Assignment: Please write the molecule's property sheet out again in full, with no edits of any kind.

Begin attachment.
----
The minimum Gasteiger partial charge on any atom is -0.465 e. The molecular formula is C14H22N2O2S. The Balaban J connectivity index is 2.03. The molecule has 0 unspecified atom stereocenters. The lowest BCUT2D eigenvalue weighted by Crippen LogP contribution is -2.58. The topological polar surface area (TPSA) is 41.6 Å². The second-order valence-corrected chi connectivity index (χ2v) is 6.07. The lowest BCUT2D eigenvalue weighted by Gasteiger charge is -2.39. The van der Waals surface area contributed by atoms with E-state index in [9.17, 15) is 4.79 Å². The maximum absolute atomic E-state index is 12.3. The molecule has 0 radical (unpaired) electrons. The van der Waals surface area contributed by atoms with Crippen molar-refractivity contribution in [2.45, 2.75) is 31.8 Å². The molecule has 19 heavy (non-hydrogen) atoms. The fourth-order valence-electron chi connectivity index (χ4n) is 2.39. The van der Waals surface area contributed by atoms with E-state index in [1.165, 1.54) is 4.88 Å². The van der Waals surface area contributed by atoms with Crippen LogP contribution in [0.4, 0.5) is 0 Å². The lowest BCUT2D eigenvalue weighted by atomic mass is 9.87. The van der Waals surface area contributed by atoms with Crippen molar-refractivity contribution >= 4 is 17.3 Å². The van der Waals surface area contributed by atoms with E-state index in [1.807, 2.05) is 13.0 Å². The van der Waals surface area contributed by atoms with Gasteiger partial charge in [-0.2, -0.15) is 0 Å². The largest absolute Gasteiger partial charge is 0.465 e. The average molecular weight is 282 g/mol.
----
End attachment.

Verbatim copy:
The minimum Gasteiger partial charge on any atom is -0.465 e. The molecular formula is C14H22N2O2S. The Balaban J connectivity index is 2.03. The molecule has 0 unspecified atom stereocenters. The lowest BCUT2D eigenvalue weighted by Crippen LogP contribution is -2.58. The topological polar surface area (TPSA) is 41.6 Å². The second-order valence-corrected chi connectivity index (χ2v) is 6.07. The lowest BCUT2D eigenvalue weighted by Gasteiger charge is -2.39. The van der Waals surface area contributed by atoms with E-state index in [9.17, 15) is 4.79 Å². The maximum absolute atomic E-state index is 12.3. The molecule has 0 radical (unpaired) electrons. The van der Waals surface area contributed by atoms with Crippen molar-refractivity contribution in [2.45, 2.75) is 31.8 Å². The molecule has 19 heavy (non-hydrogen) atoms. The fourth-order valence-electron chi connectivity index (χ4n) is 2.39. The van der Waals surface area contributed by atoms with E-state index in [1.165, 1.54) is 4.88 Å². The van der Waals surface area contributed by atoms with Crippen LogP contribution in [0.4, 0.5) is 0 Å². The lowest BCUT2D eigenvalue weighted by atomic mass is 9.87. The van der Waals surface area contributed by atoms with Crippen molar-refractivity contribution >= 4 is 17.3 Å². The van der Waals surface area contributed by atoms with E-state index in [1.807, 2.05) is 13.0 Å². The van der Waals surface area contributed by atoms with Gasteiger partial charge in [-0.2, -0.15) is 0 Å². The largest absolute Gasteiger partial charge is 0.465 e. The average molecular weight is 282 g/mol.